Also called rice paper, wafer paper is traditional in China and Japan for writing, making decorations and eating. There are two types of wafer paper, edible and inedible. The paper is slightly translucent and can be used to make elegant cake decorations, some Vietnamese food, and crafts or artwork. Wafer paper is usually made from bamboo, plants and rice. You can make your own inedible wafer paper in your kitchen using a collection of supplies from craft stores or online merchants.
Things You'll Need
- Large pot
- 1 1/2 pounds of bamboo leaves
- 2 1/2 pounds of wood ash (such as from a fireplace)
- Mesh (for straining)
- Mortar and pestle
- Wooden spoon
- Deckle and mould (paper-making frame kit)
- T-shirt or soft cloth
- Heavy books
- Liquid starch
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Wafer Paper Instructions
Fill the pot with enough water to cover the ash and mix in the wood ashes. Place the mixture on the stove and boil it for 30 minutes. Sit the pot in a safe place to steep overnight. Chop or shred the bamboo leaves into tiny pieces (as if you're chopping herb leaves for a soup), and set them aside until the next day.
Strain the wood ash mixture using a hardware mesh until most of the water is gone. A fine strainer such as a window screen or cheesecloth works as well. Pour the shredded bamboo leaves into the ash mixture and mix them in the pot. Heat the mixture on low for five hours. Check the water level during the five hours of cooking. Add water as needed to avoid burning the mixture. Strain the mixture and pour the fibers onto a towel. Wrap the towel around the mixture.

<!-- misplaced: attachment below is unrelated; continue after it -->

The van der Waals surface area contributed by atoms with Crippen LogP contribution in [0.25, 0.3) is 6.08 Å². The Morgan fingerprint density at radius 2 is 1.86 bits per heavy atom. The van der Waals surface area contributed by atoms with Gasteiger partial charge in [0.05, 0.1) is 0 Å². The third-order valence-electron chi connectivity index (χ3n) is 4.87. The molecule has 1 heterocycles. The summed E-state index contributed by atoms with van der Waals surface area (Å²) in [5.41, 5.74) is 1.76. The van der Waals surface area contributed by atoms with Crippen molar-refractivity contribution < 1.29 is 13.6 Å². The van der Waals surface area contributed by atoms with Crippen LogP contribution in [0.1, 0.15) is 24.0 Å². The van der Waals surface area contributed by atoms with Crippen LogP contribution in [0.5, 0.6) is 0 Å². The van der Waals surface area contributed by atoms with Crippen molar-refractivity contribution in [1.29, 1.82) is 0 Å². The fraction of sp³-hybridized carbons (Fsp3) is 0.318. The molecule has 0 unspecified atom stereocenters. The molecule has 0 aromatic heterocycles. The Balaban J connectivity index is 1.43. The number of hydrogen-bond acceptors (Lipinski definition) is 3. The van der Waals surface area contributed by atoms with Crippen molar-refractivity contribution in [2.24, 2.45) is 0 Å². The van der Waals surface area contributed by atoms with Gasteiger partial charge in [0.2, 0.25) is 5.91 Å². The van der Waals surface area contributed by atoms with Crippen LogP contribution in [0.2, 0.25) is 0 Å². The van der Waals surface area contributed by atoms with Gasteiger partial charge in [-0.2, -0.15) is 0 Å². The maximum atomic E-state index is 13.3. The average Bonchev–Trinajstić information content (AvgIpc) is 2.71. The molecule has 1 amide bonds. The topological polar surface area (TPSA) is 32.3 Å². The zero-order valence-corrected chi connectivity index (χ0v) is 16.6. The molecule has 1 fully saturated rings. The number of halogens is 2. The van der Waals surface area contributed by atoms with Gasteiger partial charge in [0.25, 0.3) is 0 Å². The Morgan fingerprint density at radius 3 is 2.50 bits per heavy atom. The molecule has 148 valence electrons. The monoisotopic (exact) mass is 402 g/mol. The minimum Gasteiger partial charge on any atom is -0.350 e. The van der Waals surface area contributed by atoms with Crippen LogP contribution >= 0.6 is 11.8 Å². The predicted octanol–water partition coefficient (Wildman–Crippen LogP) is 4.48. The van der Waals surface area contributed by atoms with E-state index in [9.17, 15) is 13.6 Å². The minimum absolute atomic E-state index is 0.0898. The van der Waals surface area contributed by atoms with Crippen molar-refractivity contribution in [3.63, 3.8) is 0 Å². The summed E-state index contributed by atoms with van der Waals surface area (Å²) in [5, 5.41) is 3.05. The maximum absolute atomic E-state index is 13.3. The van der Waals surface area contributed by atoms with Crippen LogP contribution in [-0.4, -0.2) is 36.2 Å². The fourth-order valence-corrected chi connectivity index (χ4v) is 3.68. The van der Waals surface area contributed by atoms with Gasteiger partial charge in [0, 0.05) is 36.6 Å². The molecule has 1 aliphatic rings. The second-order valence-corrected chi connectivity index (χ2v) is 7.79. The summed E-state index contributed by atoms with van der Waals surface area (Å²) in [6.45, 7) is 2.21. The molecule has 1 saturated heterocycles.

Put the towel under running water for a minute and squeeze out the excess water. Pour the mixture into a large mortar. Using the pestle, grind the fibers into a pulp. If your mortar is not large enough, you can grind the mixture in several smaller batches.
Pour the pulp into a basin mostly filled with water and stir it with the wooden spoon. The mixture should be about four parts water to one part pulp. Keep stirring until all of the lumps are smooth.
Add two teaspoons of liquid starch to the pulp mixture. This prevents ink from soaking into your wafer paper.
Place the pulp on the mould and position the deckle on top. The deckle (top frame) is removable, holds the pulp on the mould and determines the size of the paper. The mould (bottom frame) has a screen and drains the water from the pulp. Slowly move the wooden frame back and forth until the pulp is flat and even. Remove any lumps.
Sit the frame on a sink or basin and allow it to drip until the water is gone. Once dry, place a smooth towel, T-shirt or soft cloth over the wafer paper and lightly press on the paper to absorb water. Leave the cloth on the paper.
Allow your paper to dry completely and gently remove the cloth. The wafer paper should be attached to the cloth instead of the screen. Separate the paper (still attached to the cloth) from the screen and put it on a flat surface to dry.
Remove the cloth when the paper is completely dry. Slowly and gently peel the wafer paper from the cloth. The paper is complete.